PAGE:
What I'm trying to highlight at this point is that Europython is getting big and can probably reach numbers very close to Pycon US if we all want but, unlike it, Europython is not organized and managed by the PSF ( wich acts just as sponsor ). There's no big organization protecting your back in case of financial losses. The organizers are completely and lonely exposed. I'm not trying to say that Pycon US organizers have any advantages when compared ( on contrary! they have a big responsability to handle and are doing an outstanding job all from volunteers. Every single person within the python community should thank and learn from ) but at least they are not financialy exposed ( as far as i know ).

THE FUTURE

The near future of Europython is quite well known and will take place in July in Florence, once again. It's the second italian edition happenning in Florence. But then what? Who's willing to organize 2013/2014 editions? Where will it move to?

At the time I'm not aware of any concrete and convincing hosting proposal. To be honest I'm not aware of any proposal as well. As current organizers we are somehow concerned about it. We should have some of the next organizers helping us with the current edition organization, acquiring information and experience for their own that will hopefully help them when organizing 2013 and 2014 editions.

THE PRESENT

With those premises we decided to take a public position towards the future of the Conference. We would like to publicaly expose our openness to organize and run 2013/2014 edition. At the moment I didn't hear about any real and concrete proposal that is convincing enough about the fact that we won't have any slowdown in our conference growth, credibility and quality as well as not compromising the work that has been done by many people over the past 10 years.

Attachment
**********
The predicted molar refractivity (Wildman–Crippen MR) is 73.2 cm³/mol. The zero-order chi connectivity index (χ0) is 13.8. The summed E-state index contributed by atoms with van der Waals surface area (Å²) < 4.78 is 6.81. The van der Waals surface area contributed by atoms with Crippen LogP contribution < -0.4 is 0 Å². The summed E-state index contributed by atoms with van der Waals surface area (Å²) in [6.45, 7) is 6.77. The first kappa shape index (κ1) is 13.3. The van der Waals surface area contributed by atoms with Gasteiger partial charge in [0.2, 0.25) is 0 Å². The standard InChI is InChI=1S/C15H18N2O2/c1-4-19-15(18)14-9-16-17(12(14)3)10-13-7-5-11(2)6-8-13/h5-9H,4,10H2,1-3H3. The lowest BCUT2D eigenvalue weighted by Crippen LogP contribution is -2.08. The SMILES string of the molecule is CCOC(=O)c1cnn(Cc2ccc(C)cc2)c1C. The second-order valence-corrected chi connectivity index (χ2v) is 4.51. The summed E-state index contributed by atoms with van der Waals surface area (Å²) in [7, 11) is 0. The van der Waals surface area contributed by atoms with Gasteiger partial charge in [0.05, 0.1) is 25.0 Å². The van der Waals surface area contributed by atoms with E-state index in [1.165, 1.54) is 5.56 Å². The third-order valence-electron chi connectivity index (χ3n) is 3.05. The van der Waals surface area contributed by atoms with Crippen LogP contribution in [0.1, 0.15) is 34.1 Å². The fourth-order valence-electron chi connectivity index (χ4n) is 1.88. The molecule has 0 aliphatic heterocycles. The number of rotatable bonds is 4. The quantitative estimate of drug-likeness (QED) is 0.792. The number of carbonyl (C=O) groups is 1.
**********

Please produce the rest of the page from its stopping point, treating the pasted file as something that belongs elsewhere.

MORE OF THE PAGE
In any case we'd like to send a strong message the community and to all the bidders: we do care about it and we'd like to be completely sure that we are passing the baton to a group of people that care and wish to do great things.

The Biggest Python European Conference Ever

2011 edition was the biggest Python european conference ever with something like 670 attendees. It could have been more but we decided to put a limit on it. The reasons for that cap limit were mainly related to the venue and lunches. The number of attendees is a topic by itself and should be discussed openly within the community in order to understand if we want to keep this number "managed" in the near future or want just to scale (somehow like Pycon US). We should be handling around 700 in 2012 and are able to consider scaling a little bit more if needed in 2013/2014.

Last year we have delivered a healthy conference. That's one the concepts I'd like to stress the most and that I really care about.

First of all the budget (yeah, though it's a community no-profit conference ran by volunteers money is still a critical, if not the most, part of whole system). Since the beggining we worked on a strategy to have enough space to provide and scale extra services as we scale on sponsors.